....specifically, that a family planning center - you know what that is, yes? - a family planning center violated her religious freedom and unfairly discriminated against her by refusing to hire her when she said that if hired, she would refuse to prescribe birth control pills to patients in this.....
...and I can't stress it enough....
....this family planning center she applied to.
From the organization who filed the suit:
TAMPA, Fla. — Alliance Defending Freedom attorneys have filed a federal lawsuit against a federally funded health center in Tampa for refusing to consider an applicant for employment as a nurse because she is a member of a pro-life medical association and has a faith-based objection to prescribing some birth control methods that could lead to an abortion.
“No one deserves to suffer discrimination just because they’re pro-life,” said ADF Senior Legal Counsel Matt Bowman. “Federal and state law make it clear that being pro-abortion cannot be a prerequisite for employment, nor can federally funded facilities force nurses to assist with practices that could lead to an abortion.”
In April, the human resources director of Tampa Family Health Centers questioned Sara Hellwege about her membership with the American Association of Pro-Life Obstetricians and Gynecologists after she submitted a job application for a nurse-midwife position. After Hellwege confirmed her association with the group and that her religious beliefs prevent her from prescribing hormonal birth control drugs that can result in an early abortion in some circumstances, the director informed her in an e-mail, “Due to the fact that…you are a member of AAPLOG, we would be unable to move forward in the interviewing process.”
The lawsuit, Hellwege v. Tampa Family Health Centers, filed in the U.S. District Court for the Middle District of Florida, Tampa Division, explains that “TFHC’s refusal to consider Ms. Hellwege’s application for employment on the basis of her religious beliefs and association with the pro-life group AAPLOG violates multiple federal laws.”
The lawsuit also explains that “Florida law shall not require ‘any person to participate in the termination of a pregnancy, nor shall...any person be liable for such refusal.’” Moreover, “Ms. Hellwege has the right to refuse to prescribe abortifacient contraceptives where such actions violate her religious beliefs or moral convictions.”
On Hellwege’s behalf, ADF attorneys also filed a Title VII complaint with the Equal Employment Opportunity Commission field office in Tampa and a Federal Tort Claims Act complaint with the Department of Health and Human Services in Washington, D.C. Both laws protect Hellwege from discrimination based on her pro-life views.
“Willingness to commit an abortion cannot be a litmus test for employment,” added ADF Senior Counsel Steven H. Aden. “All we are asking is for the health center to obey the law and not make a nurse’s employment contingent upon giving up her respect for life.”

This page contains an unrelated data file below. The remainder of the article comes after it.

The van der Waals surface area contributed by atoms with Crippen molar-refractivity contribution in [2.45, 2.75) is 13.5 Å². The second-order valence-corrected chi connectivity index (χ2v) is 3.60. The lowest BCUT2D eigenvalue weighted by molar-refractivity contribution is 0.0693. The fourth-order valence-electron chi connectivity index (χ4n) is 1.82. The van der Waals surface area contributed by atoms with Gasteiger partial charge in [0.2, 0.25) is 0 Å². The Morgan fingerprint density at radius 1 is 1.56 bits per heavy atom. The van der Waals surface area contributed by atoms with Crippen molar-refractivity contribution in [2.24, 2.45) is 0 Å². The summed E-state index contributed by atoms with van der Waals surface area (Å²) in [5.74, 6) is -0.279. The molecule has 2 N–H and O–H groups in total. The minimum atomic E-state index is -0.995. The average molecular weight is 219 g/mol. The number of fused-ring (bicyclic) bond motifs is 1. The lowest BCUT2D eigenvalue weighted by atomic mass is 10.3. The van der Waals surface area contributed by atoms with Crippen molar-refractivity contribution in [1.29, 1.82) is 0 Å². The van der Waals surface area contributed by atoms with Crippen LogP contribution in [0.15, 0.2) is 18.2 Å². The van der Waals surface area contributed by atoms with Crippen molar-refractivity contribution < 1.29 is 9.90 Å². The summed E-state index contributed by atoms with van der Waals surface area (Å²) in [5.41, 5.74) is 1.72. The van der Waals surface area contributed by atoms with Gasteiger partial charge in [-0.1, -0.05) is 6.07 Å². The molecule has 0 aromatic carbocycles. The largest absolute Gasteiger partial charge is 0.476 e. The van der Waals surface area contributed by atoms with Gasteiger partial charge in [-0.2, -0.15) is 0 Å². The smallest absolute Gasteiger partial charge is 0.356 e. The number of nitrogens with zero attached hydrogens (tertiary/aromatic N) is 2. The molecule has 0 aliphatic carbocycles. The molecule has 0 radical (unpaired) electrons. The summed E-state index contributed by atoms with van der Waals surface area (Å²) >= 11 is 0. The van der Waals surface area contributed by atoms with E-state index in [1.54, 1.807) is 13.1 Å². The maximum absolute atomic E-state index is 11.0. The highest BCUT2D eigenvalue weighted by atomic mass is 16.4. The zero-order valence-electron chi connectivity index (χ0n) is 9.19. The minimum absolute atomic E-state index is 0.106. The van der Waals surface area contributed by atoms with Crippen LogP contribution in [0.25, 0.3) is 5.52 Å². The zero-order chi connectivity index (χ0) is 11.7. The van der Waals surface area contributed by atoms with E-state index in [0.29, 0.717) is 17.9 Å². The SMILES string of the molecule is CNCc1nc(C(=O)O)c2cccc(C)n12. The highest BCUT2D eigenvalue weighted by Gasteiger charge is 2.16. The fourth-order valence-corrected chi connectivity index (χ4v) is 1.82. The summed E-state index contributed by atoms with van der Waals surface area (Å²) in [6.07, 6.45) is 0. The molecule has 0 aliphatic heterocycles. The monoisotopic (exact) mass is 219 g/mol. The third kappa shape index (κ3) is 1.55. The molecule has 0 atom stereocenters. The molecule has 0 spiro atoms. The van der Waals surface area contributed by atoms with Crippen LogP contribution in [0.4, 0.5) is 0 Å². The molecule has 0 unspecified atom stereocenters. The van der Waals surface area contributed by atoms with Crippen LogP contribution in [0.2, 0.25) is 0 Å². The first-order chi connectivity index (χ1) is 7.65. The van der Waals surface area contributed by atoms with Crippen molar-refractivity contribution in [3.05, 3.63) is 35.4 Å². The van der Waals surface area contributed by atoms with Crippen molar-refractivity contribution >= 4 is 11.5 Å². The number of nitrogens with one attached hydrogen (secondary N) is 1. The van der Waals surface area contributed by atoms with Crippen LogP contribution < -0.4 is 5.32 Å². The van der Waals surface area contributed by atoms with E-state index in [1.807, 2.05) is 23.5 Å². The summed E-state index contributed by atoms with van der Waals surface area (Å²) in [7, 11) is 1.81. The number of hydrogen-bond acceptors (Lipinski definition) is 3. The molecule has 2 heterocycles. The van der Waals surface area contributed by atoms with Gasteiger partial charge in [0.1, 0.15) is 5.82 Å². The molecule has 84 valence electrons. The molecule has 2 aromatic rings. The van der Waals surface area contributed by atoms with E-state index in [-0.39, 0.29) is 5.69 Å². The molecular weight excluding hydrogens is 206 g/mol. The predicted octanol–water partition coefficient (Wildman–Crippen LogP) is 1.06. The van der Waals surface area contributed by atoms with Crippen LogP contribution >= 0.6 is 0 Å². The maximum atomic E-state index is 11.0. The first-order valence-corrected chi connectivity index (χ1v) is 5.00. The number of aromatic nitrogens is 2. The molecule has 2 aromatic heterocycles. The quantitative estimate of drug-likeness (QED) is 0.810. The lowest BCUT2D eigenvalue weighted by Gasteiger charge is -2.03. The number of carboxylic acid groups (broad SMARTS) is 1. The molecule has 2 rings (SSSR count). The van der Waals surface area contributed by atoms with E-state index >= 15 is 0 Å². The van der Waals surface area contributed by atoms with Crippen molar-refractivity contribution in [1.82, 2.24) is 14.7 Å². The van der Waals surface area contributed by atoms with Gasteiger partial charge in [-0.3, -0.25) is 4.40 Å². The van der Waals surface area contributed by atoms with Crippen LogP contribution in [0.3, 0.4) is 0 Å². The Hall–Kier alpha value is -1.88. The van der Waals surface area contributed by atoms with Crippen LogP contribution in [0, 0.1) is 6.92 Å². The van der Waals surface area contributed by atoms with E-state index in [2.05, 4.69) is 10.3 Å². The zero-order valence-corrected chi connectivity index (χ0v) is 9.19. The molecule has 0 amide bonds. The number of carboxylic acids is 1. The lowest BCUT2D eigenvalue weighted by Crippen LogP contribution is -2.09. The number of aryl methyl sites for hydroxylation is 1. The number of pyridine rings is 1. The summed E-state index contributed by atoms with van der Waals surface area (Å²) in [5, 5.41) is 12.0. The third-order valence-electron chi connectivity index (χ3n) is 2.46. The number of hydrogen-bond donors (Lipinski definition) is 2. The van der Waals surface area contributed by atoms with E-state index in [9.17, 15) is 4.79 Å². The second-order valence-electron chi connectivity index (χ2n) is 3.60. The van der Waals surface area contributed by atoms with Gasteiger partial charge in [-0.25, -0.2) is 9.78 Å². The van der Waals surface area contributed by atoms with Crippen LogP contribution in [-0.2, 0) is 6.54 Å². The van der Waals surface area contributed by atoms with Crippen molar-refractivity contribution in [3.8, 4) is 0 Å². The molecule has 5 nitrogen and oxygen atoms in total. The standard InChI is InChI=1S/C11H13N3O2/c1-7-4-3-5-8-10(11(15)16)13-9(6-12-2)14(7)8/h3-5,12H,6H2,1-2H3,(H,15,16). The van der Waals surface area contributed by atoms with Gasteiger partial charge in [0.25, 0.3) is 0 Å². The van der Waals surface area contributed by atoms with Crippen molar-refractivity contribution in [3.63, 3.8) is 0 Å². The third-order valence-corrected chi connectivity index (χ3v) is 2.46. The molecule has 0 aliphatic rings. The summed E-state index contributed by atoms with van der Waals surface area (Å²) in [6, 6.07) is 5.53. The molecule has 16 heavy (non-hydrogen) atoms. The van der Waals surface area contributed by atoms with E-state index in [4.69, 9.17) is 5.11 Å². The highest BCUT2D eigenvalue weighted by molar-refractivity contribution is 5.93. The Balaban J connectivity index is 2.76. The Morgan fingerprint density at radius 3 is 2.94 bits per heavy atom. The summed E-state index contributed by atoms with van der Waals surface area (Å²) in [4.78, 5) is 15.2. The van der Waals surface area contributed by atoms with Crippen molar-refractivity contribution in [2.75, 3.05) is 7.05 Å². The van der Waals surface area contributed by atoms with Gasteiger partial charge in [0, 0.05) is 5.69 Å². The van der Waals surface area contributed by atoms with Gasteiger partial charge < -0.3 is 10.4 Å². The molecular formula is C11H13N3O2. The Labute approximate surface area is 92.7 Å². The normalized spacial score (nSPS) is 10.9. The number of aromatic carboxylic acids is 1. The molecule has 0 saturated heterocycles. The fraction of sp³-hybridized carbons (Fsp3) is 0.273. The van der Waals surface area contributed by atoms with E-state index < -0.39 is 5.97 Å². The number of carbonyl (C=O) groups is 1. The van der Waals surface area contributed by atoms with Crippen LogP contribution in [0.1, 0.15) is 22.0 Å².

From a hardcore feminist I usually can't stand:
Is “religious freedom” about being free to practice your faith, or just a generic cover story for any and all attempts to try to foist your beliefs on others? In this era of Hobby Lobby vs. Burwell, it’s understandable that many on the right have decided it’s the latter and are eager to start testing the limits of how much leverage the expansive new definition of “religious freedom” gives them to meddle with the private contraception choices of others. Next on the docket: Attempting to force family planning centers to hire nurses who refuse to let patients plan their families, all in the name of “religious freedom.”
Sara Hellwege is a nurse in Tampa, Florida, who opposes the use of some of the most effective and female-controlled forms of contraception, such as the birth control pill. Despite that position, Hellwege applied for a job with the Tampa Family Health Centers. When asked by the human resources director about her affiliation with an anti-contraception group called the American Association of Pro-Life Obstetricians and Gynecologists, Hellwege admitted she would refuse to prescribe the birth control pill to anyone who wanted it. She was summarily told that prescribing the birth control pill was part of the job and was not hired.
Now, Hellwege is suing, with the backing of the Christian right organization Alliance Defending Freedom handling her case. Both ADF and Hellwege throw the word “abortion” around a lot, falsely conflating non-barrier methods of contraception with abortion. But the factual inaccuracy of Hellwege’s claims may not be an issue here, since the lawsuit argues that Hellwege is a victim of religious discrimination and deserves to be hired by a family planning clinic despite “her religious beliefs and association with the pro-life group AAPLOG.” Of course, the Supreme Court in Burwell v Hobby Lobby said that case covers all forms of contraception objected to in the name of religion, with no need for pseudoscience garble conflating ovulation suppression with abortion necessary, suggesting that the liberal use of the word “abortion” in this case is more about the continued right wing campaign to demonize contraception than anything else.
Win or lose, Hellwege’s case provides insight in how the war on contraception is shaping up. Direct assaults through legislation are going to be a much harder sell with contraception than abortion, so instead we’re getting the argument that someone else’s “religious freedom”—your boss, your nurse—entitles them to interfere with your ability to get contraception. Family planning centers are one place that women have long been able to trust will provide them contraception access without unnecessary hassle, and now the Christian right is trying to take even that away.